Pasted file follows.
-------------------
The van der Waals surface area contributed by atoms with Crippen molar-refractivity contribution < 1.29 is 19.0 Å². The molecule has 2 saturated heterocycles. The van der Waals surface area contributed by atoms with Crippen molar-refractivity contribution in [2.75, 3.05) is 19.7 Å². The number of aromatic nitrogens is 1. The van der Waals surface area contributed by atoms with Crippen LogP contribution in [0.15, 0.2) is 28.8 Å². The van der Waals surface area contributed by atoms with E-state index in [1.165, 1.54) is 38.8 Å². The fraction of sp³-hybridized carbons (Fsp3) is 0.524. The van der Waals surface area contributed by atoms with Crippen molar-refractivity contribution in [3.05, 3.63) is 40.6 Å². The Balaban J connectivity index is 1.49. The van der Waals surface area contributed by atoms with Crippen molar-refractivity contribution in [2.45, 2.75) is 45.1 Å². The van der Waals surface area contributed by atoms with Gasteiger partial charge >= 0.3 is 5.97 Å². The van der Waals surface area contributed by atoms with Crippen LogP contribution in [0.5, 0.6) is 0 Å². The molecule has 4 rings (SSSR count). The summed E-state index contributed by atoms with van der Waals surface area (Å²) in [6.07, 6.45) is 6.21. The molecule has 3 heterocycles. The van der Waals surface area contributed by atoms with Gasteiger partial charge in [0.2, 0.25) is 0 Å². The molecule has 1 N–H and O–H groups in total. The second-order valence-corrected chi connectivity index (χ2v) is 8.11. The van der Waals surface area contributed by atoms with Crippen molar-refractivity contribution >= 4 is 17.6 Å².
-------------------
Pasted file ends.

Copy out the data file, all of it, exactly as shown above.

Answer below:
The van der Waals surface area contributed by atoms with Crippen molar-refractivity contribution < 1.29 is 19.0 Å². The molecule has 2 saturated heterocycles. The van der Waals surface area contributed by atoms with Crippen molar-refractivity contribution in [2.75, 3.05) is 19.7 Å². The number of aromatic nitrogens is 1. The van der Waals surface area contributed by atoms with Crippen LogP contribution in [0.15, 0.2) is 28.8 Å². The van der Waals surface area contributed by atoms with E-state index in [1.165, 1.54) is 38.8 Å². The fraction of sp³-hybridized carbons (Fsp3) is 0.524. The van der Waals surface area contributed by atoms with Crippen molar-refractivity contribution in [3.05, 3.63) is 40.6 Å². The Balaban J connectivity index is 1.49. The van der Waals surface area contributed by atoms with Crippen molar-refractivity contribution in [2.45, 2.75) is 45.1 Å². The van der Waals surface area contributed by atoms with Gasteiger partial charge >= 0.3 is 5.97 Å². The van der Waals surface area contributed by atoms with Crippen LogP contribution in [0.5, 0.6) is 0 Å². The molecule has 4 rings (SSSR count). The summed E-state index contributed by atoms with van der Waals surface area (Å²) in [6.07, 6.45) is 6.21. The molecule has 3 heterocycles. The van der Waals surface area contributed by atoms with Gasteiger partial charge in [0.2, 0.25) is 0 Å². The molecule has 1 N–H and O–H groups in total. The second-order valence-corrected chi connectivity index (χ2v) is 8.11. The van der Waals surface area contributed by atoms with Crippen molar-refractivity contribution >= 4 is 17.6 Å².